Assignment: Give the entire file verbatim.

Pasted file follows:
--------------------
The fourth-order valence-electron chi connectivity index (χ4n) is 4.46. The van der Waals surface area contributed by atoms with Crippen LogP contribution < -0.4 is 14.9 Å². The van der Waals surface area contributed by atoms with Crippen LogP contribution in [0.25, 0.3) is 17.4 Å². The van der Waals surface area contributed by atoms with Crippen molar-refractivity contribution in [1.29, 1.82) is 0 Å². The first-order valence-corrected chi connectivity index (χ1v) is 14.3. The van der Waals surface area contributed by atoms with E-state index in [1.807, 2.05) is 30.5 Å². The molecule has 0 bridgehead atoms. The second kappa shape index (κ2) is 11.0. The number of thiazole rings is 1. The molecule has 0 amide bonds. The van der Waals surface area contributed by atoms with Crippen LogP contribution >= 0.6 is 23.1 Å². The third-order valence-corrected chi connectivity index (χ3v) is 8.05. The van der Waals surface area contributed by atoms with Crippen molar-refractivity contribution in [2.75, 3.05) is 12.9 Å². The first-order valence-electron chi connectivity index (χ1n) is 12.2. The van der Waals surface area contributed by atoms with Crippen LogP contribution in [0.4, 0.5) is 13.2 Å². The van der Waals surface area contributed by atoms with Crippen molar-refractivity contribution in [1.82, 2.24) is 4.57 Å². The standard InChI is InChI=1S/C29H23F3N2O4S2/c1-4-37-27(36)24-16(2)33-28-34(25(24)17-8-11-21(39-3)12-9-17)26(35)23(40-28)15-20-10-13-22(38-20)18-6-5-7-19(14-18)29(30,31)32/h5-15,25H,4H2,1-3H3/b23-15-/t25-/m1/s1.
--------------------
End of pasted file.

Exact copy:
The fourth-order valence-electron chi connectivity index (χ4n) is 4.46. The van der Waals surface area contributed by atoms with Crippen LogP contribution < -0.4 is 14.9 Å². The van der Waals surface area contributed by atoms with Crippen LogP contribution in [0.25, 0.3) is 17.4 Å². The van der Waals surface area contributed by atoms with Crippen molar-refractivity contribution in [1.29, 1.82) is 0 Å². The first-order valence-corrected chi connectivity index (χ1v) is 14.3. The van der Waals surface area contributed by atoms with E-state index in [1.807, 2.05) is 30.5 Å². The molecule has 0 bridgehead atoms. The second kappa shape index (κ2) is 11.0. The number of thiazole rings is 1. The molecule has 0 amide bonds. The van der Waals surface area contributed by atoms with Crippen LogP contribution >= 0.6 is 23.1 Å². The third-order valence-corrected chi connectivity index (χ3v) is 8.05. The van der Waals surface area contributed by atoms with Crippen molar-refractivity contribution in [2.75, 3.05) is 12.9 Å². The first-order valence-electron chi connectivity index (χ1n) is 12.2. The van der Waals surface area contributed by atoms with Crippen LogP contribution in [0.4, 0.5) is 13.2 Å². The van der Waals surface area contributed by atoms with Crippen molar-refractivity contribution in [1.82, 2.24) is 4.57 Å². The standard InChI is InChI=1S/C29H23F3N2O4S2/c1-4-37-27(36)24-16(2)33-28-34(25(24)17-8-11-21(39-3)12-9-17)26(35)23(40-28)15-20-10-13-22(38-20)18-6-5-7-19(14-18)29(30,31)32/h5-15,25H,4H2,1-3H3/b23-15-/t25-/m1/s1.